Monday, February 07, 2011
My dad was the first generation born in the US. His parents immigrated from Japan and he was born in 1919 in Oregon. He's the oldest of seven. His family farmed and lived on the west coast. His family and relatives worked on building the railroad. Fast forward to the time of World War II, when in America, Japanese Americans were given the choice to either (a) enlist as American soldiers or (b) go to concentration camps. While most of his family went to camps, my dad and several of his friends and my relatives enlisted. At the time, there were essentially three "units" of Japanese Americans. The 100th Infantry Battalion was the first unit in US history to be comprised of 100% Japanese Americans. They were drafted from Hawaii prior to the attack on Pearl Harbor and heriocally guarded Hawaiian beaches from land attack. The 442nd Regimental Combat Team was formed from volunteers after a cry from the war department to form additional forces. Over twelve thousand Japanese Americans served in the 442nd. Finally, during WWII, six thousand Japanese Americans served in the MIS, Military Intelligence Service, performing secret language related work behind Japanese lines.
The MIS is where my dad served the bulk of his time.
In the story of dad's life, there are some significant gaps in time. This is what helps explain a 28 year gap in age between my mom and my dad. He served in the military. Served again. Then served again. Concurrently, his parents and family were released from concentration camps and claimed a tiny piece of land in southern Colorado where they farmed potatoes. Upon his return from wars and lands unseen, he took up residence with his family on the farm. In that small town, he met my mom, who was a college student. Are you scratching your head? Of all the half-breed Asian kids I know, I'm the ONLY one who has the Asian dad and the Caucasian mom. It's usually the tiny petite Asian lady who falls for the hunky corn-fed white man. But my family is bass-ackward in that respect. It's just one of the many ways . . .
It's been years and years and years. Most of the men my Pop served with have passed on. Still, many remain, and this fall, they will all be recognized by receiving a Congressional Gold Medal. In all honesty, I had to do some research on what EXACTLY that meant . . so here it is:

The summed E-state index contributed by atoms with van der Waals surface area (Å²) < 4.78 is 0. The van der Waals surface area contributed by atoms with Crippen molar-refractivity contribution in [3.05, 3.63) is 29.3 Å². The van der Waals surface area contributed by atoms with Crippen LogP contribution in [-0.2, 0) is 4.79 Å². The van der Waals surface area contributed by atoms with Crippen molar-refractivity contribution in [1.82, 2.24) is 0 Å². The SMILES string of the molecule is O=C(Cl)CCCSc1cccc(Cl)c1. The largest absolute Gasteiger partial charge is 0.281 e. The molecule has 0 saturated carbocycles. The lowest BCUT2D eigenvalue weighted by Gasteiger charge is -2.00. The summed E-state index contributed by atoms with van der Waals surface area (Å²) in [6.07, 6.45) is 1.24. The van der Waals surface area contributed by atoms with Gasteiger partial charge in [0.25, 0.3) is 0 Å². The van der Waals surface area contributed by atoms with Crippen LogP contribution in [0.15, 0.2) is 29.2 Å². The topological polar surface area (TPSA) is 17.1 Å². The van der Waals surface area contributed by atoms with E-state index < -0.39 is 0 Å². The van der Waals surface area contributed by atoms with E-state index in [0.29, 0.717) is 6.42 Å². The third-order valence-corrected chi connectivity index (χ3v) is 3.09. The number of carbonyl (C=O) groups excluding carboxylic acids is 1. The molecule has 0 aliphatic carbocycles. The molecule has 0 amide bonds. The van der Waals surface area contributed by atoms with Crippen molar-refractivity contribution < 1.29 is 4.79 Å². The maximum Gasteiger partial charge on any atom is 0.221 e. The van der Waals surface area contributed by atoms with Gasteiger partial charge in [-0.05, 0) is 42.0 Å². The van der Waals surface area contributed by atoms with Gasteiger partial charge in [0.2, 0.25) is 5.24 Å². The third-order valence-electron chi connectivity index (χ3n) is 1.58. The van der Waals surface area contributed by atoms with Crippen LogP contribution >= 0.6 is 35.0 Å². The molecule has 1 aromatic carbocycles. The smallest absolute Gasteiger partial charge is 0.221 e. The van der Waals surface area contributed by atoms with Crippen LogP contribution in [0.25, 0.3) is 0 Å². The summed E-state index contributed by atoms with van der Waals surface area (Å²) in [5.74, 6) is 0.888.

"This medal is an award bestowed by Congress and is the highest civilian award in the United States. The decoration is awarded to an individual or unit who performs an outstanding deed or act of service to the security, prosperity, and national interest of the United States. Since the American Revolution, Congress has commissioned gold medals as its highest expression of national appreciation for distinguished achievements and contributions. Each medal honors a particular individual, institution, or event. Although the first recipients included citizens who participated in the American Revolution, the War of 1812 and the Mexican-American War, Congress broadened the scope of the medal to include actors, authors, entertainers, musicians, pioneers in aeronautics and space, explorers, lifesavers, notables in science and medicine, athletes, humanitarians, public servants, and foreign recipients. First recipient of the medal was George Washington in 1776 during the American Revolutionary War. Of the 145 recipients, also included are the Tuskegee Airmen, Navaho Codetalkers, President Ronald Reagan, Thomas Edison, Wright Brothers and Mother Teresa."
It's been YEARS in the making. In May of 2009, Congressman Adam Schiff & Senator Barbara Boxer simultaneously introduced bills into the house and sentate to honor the 442nd and 100th. In July of 2010, the language was amended to include the MIS, and in August, both the senate and the house of representatives passed the bills. President Obama is set to seal and sign in 2011, and the living honorees are being medaled at a dinner in the fall of 2011. Between now and then, medals are being designed and created by the US Mint.
And there you have it . . . the official story. Pictures punctuate his life perfectly, so here's my Pop in December of 2010, with Middle. He wanted his picture taken with a future Olympic gymnast.